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My first really clear memory of spending one-on-one time with my father was years ago when we were still living in Littleton, Colo. My father had just enrolled at Metropolitan State University in Denver to get his degree and in order to do research for an assignment he decided to go on a field trip. I went along for the ride.
Together, we went to a hillside that used to be, millions and millions of years ago, the bottom of a lake. The evidence was found along the slope. Dinosaur footprints were pressed into the surface like celebrity footprints.
I remember being in awe of this; that I was standing so near to the place where an enormous, scaly giant had lumbered through.
From there, we took a bike ride along C-470 highway.
I remember how all the lush green trees had made a sun-dappled pattern on the dirt path. The field trip also brought us to the Rooney Ranch, an old ranch in Colorado. While my dad spoke with the owner, I recall that his daughter kept offering me popsicles.
This memory remains vivid to me because I had so much fun. Hanging with my dad, just the two of us, was not a common occurrence.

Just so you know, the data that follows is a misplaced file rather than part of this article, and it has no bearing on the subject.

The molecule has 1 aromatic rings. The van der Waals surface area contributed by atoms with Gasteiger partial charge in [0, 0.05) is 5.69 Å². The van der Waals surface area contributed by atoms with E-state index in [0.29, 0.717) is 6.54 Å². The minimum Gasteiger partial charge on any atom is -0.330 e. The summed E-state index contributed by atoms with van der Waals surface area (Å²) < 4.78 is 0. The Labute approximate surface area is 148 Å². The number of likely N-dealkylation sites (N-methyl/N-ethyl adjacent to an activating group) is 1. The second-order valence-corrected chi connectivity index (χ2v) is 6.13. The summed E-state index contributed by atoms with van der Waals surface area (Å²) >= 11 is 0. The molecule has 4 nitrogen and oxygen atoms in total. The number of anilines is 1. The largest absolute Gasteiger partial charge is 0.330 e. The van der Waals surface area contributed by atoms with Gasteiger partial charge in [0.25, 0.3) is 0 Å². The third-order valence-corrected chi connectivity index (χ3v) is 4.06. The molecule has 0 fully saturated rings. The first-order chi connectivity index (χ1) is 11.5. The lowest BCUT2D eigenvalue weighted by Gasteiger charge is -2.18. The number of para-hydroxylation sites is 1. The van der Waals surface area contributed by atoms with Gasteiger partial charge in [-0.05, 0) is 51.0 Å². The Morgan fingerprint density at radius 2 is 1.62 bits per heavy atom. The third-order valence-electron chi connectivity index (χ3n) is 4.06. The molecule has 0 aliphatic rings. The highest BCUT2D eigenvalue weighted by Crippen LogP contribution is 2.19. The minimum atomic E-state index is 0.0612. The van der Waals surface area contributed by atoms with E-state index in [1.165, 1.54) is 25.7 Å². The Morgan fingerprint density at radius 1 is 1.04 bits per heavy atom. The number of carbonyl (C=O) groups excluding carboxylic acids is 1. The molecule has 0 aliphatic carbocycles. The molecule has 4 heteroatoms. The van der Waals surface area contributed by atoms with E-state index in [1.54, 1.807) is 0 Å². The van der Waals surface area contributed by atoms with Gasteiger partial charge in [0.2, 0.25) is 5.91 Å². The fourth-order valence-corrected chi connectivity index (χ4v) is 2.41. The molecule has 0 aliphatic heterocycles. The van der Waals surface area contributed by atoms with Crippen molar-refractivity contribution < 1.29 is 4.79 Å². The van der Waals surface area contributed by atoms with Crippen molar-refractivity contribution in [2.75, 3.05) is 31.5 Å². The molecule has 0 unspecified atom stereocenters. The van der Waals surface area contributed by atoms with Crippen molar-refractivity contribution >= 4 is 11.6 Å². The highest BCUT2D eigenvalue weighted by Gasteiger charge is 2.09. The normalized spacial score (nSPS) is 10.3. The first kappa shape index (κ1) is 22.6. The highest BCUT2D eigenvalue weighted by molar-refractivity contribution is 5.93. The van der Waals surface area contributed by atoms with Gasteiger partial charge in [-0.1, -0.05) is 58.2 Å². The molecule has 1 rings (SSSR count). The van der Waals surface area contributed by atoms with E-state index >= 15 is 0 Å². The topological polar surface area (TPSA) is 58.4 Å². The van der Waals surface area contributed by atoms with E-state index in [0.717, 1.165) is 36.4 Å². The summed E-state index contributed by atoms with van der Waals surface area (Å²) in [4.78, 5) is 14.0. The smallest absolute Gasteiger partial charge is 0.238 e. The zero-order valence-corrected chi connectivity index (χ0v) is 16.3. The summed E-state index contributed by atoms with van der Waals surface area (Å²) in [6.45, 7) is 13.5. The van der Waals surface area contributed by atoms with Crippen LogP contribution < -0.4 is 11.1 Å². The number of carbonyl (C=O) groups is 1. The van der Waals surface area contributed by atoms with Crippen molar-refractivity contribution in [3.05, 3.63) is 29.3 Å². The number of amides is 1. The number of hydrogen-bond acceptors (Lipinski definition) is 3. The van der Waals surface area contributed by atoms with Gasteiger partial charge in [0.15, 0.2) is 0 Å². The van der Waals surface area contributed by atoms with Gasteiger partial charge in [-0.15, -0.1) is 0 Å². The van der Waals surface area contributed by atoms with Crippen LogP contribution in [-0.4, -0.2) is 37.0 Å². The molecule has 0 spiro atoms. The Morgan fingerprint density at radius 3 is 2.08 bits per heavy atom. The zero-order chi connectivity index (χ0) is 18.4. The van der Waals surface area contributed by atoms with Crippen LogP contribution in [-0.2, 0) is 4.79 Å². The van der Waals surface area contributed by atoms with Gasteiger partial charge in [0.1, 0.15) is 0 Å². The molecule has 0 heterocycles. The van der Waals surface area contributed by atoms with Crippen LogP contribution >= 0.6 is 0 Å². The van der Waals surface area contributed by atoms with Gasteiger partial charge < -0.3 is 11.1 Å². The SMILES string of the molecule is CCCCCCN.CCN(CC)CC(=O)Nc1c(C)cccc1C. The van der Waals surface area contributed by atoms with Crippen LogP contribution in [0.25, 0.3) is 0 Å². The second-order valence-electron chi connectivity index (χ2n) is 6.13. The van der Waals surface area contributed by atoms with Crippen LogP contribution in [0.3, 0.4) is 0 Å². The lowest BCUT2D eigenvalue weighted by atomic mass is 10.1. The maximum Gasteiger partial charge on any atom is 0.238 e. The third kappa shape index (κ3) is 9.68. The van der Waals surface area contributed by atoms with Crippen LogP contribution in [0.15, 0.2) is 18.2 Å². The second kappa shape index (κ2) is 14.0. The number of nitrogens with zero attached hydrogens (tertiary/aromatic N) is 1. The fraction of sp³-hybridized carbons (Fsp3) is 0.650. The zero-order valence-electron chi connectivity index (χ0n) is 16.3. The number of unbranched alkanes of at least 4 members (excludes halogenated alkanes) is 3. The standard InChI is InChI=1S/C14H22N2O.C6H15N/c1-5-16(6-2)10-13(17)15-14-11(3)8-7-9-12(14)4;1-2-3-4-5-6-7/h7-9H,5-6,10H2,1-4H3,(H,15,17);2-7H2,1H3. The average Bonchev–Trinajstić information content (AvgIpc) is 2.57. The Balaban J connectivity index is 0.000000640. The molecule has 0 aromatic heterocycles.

Sure, my father helped me with my math homework, advised me on how to play softball and attended all my middle school band concerts, but spending the majority of the day with just him was a rarity, which is why these opportunities always seemed so special.
Just this past week, another opportunity to spend time with the ole’ man arose. I announced to my parents that I was generously offered tickets to the latest Los Alamos Concert Association’s show, featuring Tafelmusik, and invited them to come with me. My father took me up on my offer.
This was a little bit of a pleasant surprise; my father never struck me as a classical music enthusiast.
He sings along with Fleetwood Mac and Roy Orbison during car trips, but I’ve never seen him tap his feet to Beethoven’s or Mozart’s music.
It was also a surprise because usually when I invite my parents to go with me to an event, be it a ballet performance or theatre show, they, in good humor, scrunch up their faces and say no.
So it felt pretty good when my father volunteered to hear music he doesn’t usually listen to and attend a show he doesn’t normally watch to spend time with me.
During the concert, the leader of the baroque orchestra commented that in classical music, the musicians will seize the chance to celebrate any occasion.
And I realized that my father also seems to prescribe to this philosophy; he had just seized the chance to celebrate this particular occasion with me.